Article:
Monday, August 4, 2014

A Critique and Review of the Paniculatas In the Garden

This is a long post but after you are done reading it I think you will appreciate that it needed to be long. Just loading all these photos makes me tired but I tell you I will appreciate all of them in one place so as to refresh my memory. As much as I like to think I remember everything in the garden the reality is that I don't. So today we will talk about the Hydrangea paniculata (Panicled or Sun Hydrangeas) cultivars I grow in my garden. This is quite an interesting post to me because I get to really compare the eleven different cultivars I grow here in Tiger Way Gardens (the new gardens). Each hydrangea is unique but all have special attributes. Some were purchased because they were available to reasonably priced (Pink Diamond, Tardiva, Pinky Winky, Vanilla Strawberry, Limelight) while others were specifically sought out (Great Star, and Phantom). The others were just hydrangeas I happen to come upon at nurseries throughout my travels. Several were purchased in northern Illinois two years ago. These were not hydrangeas readily available to me in Tennessee (Great Star and White Diamond).
I grow eleven cultivars of the panicled hydrangeas. They are: 'White Diamond', 'Quick Fire', 'Pink Diamond', 'Tardiva', 'Pinky Winky', 'Vanilla Strawberry', 'Phantom', 'Limelight', 'Great Star', 'Bombshell', and 'PeeGee'. We will not be discussing the PeeGee Hydrangea today due to the fact it is not blooming. I will stick to the ten types. I grow all of these hydrangeas in very similar conditions. Seven of the cultivars are located in the above bed. The lace caps are sited at the top of the hill closest to the camera, while the full mophead type hydrangeas are further down the hill. I tried to space the hydrangeas according to ultimate size and bloom time. Most paniculata hydrangeas will easily grow to more than ten feet wide and tall but you can keep them smaller by pruning. I highly recommend you prune these hydrangeas because if you don't they will get leggy and stop blooming well for you. All of these hydrangeas bloom on new wood. My hydrangeas were all transplanted out to the new land in very late winter. I cut them all down to about two feet high. A couple of them ('Tardiva' and 'Pink Diamond') were extremely old hydrangeas (more than 10 years in my garden) so I was worried about moving them. They were also quite woody so once I cut them back severely there really was not too much left of the shrub. From the following pictures you will see they have recovered nicely.  I will give you some tidbits on each of these hydrangeas as we go along and at the end I will tell you my favorite one. Remember, pretty is not always just in the looks-we also need substance.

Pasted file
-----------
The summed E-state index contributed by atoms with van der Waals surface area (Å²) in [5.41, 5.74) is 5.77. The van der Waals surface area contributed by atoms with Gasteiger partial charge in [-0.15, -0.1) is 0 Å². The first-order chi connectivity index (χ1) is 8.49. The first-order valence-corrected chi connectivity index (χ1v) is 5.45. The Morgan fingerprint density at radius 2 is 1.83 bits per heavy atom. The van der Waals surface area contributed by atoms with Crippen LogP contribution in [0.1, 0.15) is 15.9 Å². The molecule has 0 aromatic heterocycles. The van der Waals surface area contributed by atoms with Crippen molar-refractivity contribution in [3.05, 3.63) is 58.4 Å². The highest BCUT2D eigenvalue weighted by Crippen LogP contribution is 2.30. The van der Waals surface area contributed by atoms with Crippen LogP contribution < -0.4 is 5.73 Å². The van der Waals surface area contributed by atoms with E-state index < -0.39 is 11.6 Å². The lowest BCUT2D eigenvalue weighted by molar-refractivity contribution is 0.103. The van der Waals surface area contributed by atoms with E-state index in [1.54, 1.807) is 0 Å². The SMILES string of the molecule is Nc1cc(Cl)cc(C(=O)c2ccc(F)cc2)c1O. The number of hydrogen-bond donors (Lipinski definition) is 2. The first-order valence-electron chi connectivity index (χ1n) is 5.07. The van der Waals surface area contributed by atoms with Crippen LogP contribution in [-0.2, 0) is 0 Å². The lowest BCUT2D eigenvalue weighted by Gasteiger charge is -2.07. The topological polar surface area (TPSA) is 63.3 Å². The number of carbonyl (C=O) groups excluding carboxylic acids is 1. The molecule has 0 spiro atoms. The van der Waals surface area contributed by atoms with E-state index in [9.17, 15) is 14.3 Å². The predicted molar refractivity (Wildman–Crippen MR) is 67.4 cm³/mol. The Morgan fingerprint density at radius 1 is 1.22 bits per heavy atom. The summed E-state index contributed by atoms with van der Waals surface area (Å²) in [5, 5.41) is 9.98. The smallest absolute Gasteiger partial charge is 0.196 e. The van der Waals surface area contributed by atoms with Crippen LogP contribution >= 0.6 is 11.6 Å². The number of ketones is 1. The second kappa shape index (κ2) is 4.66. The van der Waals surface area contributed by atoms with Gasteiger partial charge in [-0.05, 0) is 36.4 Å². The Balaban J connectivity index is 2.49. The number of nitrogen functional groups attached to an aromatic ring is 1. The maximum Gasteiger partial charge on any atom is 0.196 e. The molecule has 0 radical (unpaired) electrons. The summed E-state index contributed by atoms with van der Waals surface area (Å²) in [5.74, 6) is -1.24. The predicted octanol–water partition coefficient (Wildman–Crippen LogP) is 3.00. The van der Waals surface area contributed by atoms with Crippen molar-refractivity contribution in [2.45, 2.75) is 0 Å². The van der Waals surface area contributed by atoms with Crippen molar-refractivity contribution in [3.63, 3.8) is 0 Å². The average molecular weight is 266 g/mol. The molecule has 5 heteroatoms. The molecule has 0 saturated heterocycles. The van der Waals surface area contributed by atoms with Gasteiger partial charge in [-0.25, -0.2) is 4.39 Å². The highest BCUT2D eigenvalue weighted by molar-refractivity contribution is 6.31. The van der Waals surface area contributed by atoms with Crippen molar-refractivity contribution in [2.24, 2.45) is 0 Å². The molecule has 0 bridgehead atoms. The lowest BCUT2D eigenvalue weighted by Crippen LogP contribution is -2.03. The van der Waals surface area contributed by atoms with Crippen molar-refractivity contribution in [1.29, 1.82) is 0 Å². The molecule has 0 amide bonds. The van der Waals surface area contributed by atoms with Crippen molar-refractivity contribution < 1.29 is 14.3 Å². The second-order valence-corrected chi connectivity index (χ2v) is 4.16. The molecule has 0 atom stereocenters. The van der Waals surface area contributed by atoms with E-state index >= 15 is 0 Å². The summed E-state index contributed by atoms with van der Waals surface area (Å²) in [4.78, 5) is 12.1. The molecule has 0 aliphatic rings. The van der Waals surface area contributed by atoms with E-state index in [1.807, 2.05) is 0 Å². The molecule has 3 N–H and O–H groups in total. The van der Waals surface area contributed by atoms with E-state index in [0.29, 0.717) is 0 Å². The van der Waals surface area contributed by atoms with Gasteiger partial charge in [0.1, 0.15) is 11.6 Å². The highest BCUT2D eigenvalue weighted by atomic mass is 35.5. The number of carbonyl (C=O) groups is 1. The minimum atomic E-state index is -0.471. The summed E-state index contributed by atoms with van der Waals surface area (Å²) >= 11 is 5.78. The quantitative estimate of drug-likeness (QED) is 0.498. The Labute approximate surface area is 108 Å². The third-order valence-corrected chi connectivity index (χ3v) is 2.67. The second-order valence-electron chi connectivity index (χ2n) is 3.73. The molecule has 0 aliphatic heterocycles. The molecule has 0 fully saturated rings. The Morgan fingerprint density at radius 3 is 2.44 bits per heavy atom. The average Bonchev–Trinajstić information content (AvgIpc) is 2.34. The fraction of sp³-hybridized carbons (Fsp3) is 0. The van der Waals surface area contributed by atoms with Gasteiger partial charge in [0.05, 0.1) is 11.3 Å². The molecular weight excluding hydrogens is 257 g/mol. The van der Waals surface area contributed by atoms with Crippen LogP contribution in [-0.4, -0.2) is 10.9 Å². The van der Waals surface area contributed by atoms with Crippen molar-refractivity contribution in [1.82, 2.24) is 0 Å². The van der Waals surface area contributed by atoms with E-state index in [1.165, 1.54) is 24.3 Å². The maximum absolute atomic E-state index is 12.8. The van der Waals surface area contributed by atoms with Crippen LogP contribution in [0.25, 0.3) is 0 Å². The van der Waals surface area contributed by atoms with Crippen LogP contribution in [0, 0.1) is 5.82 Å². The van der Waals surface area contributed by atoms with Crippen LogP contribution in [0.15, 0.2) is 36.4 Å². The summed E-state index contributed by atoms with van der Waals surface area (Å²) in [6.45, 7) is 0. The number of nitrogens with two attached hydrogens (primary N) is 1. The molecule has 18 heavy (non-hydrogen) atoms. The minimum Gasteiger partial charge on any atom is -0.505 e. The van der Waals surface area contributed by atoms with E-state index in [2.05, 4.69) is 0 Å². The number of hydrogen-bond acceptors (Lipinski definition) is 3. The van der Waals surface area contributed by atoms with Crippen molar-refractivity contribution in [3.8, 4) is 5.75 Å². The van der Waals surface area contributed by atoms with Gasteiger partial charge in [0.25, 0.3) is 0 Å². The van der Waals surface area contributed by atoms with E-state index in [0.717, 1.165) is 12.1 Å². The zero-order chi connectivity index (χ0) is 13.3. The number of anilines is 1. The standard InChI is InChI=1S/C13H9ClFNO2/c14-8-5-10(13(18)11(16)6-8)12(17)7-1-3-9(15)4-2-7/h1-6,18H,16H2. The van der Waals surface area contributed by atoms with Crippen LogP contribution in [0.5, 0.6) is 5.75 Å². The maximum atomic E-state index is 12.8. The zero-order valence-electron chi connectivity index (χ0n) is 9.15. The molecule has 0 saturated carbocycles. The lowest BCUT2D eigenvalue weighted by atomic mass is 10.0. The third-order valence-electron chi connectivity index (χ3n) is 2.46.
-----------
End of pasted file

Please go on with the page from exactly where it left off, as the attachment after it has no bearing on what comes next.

This beauty is 'White Diamond'. This is a smaller type panicled hydrangeas that is staying compact but ever so floriferous in my garden. It came into bloom more than a month ago when I posted on it in a prior post. As you can see the blooms have aged very well. Add to that fact that the leaves are very stout when compared to the other panicled hydrangeas in my garden and you have a complete winner. This is a hydrangea you can use in a foundation garden or anywhere for that matter. I highly recommend it.
Here is a long shot of the 'White Diamond'. It really is a nice plant without being too blowsy or to artificial. It really shines. I planted my two in a garden with abelias and plume grass.
'Quick Fire' is supposed to be an early blooming paniculata. That is why I planted it up close to the road. In my garden it is later than the other supposedly late hydrangeas. The bloom has not fully opened but it holds promise.
The stems are an attractive red and the shrub itself has a nice form-for now. This is a very young shrub. Hydrangea paniculatas will change depending on age and pruning habits of the gardener. This was a small shrub to begin with and I did not do too much pruning on it when I planted it out there.

'Pink Diamond' is one of the oldest hydrangeas I have in my garden. I have had this in my garden for more than ten years. It was basically two or three woody stems that were so overgrown they were not productive anymore. Despite my trepidation about digging it up and moving it to the new gardens I plugged on and dug it up. I cut this whole shrub back severely. The branches you see came out of the root system or from the base of the woody trunks on this shrub. 'White Diamond' was always a favorite of mine and I am glad it has made the move well. It is a very drought tolerant hydrangea and blooms in part shade as well as sun. Look at all the blooms!